Mr. Trujillo said the company took pains to fill the eight or so staffing positions lost in 2008, bringing it's workforce roster back to 55.
"We need to focus on building the economy and bringing jobs back into our workplace," he told HispanicBusiness magazine. "And let's not forget about our students, who will be coming out of school and looking for jobs."
When it comes to entire industries, finance was this year's winner on the HispanicBusiness 500.
This mirrors a trend on the Fortune 500, where finance -- along with health care and consumer cyclicals -- posted the biggest gains.
Posting a 7.7 percent gain year over year, finance was led by Texas-based International Bancshares Corp, a full-service financial institute. But while International Bancshares -- which ranks No. 4 on the overall list -- took in more money than any other firm in the finance sector, the company actually saw revenues dip by a modest 3.45 percent, to $728 million.
A newcomer to the overall Top10 is Pan-American Life Insurance Group, whose steady gains over the past few years have defied the volatility of the overall market.
The company -- which sells life, disability and health insurance to customers in the United States and Latin America -- boosted revenues by a solid 6.75 percent in 2009, bringing its total revenues to $427 million.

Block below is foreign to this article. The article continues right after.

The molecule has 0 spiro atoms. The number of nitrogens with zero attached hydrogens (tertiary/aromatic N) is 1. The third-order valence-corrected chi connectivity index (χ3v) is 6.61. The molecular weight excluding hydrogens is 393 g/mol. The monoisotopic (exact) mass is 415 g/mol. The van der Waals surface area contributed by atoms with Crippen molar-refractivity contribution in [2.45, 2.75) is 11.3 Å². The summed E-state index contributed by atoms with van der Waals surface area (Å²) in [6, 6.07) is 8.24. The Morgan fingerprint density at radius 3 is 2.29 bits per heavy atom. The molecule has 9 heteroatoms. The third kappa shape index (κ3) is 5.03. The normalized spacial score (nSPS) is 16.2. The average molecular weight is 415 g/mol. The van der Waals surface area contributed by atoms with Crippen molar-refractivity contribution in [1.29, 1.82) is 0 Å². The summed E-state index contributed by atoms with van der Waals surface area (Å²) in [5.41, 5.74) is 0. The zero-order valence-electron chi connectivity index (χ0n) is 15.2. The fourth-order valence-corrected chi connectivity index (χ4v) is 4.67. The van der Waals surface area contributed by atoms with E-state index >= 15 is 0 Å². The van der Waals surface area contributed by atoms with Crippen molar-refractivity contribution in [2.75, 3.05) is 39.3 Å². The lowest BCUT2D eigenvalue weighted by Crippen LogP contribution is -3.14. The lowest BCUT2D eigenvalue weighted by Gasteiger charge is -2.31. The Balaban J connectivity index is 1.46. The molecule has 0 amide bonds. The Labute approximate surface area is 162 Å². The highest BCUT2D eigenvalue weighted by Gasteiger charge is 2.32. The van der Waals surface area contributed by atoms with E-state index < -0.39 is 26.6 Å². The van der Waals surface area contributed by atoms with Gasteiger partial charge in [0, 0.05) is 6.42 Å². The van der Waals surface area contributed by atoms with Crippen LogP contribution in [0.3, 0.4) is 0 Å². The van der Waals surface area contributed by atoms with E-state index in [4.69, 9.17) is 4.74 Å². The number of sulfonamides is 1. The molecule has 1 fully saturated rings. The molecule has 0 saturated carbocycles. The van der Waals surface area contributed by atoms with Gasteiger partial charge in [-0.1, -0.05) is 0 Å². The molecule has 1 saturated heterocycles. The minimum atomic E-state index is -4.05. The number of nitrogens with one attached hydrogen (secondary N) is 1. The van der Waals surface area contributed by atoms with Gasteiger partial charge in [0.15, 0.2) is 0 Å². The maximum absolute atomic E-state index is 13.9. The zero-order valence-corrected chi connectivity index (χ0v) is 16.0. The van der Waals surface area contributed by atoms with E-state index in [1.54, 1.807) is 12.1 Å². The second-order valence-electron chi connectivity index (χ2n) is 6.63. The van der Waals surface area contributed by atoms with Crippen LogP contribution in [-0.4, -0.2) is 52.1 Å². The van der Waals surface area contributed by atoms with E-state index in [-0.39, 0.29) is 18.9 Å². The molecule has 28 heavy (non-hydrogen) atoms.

This feat bumped the company up to No. 10 on the overall list, up from a prior ranking of 16.
CEO Jose Suquet ascribes his company's success to a laser-guided focus on the mission: serving Hispanic insurance consumers in the Americas.
The company, he said, also managed to avoid the exotic investments that have bedeviled other competitors.
"We give interest rate guarantees," he told Hispanic Business magazine. "We're not in mutual funds, we're not stock market oriented."
Over the years, he added, Pan-American Life Insurance has been penetrating more and more into Latin America. Whereas five years ago 60 percent of its customer base lived in the United States, today the mix is about 50-50, he said.
The silver medal this year goes to the service industry, which was buoyed by the meteoric rise of Molina Healthcare Inc.
The company's growth has been simply explosive. In 2008, Molina's revenues were 24 percent above those of 2007. In 2009, revenues rose by an additional 19.4 percent, to $3.7 billion. What's more, CEO J. Mario Molina says 2010 revenues are on track to reach $3.9 billion.
But Molina Healthcare isn't the only business posting impressive results in that sector.
Interestingly, the service sector is the only of the nine in which a vast majority of the top-10 companies posted a gain over the year before.
The biggest revenue bump was achieved by Goodman Networks Inc., a Texas telecom services company, which increased sales by a whopping 65 percent, bringing total revenues to $365 million.
Also posting impressive results were G&A Partners, a professional employment services company out of Texas, which increased revenues by 10.7 percent; MVM Inc., a security and law-enforcement support company from Virginia, which increased revenues by 17.85 percent; and MEI Technologies, a cyber-security Texas company, which bumped up total revenues by nearly 19 percent.
Whether companies were taking oil and gas out of the ground, distributing gas and petroleum products, producing petrochemicals or supplying energy efficient air conditioning, it was a tough year to be in the energy business.
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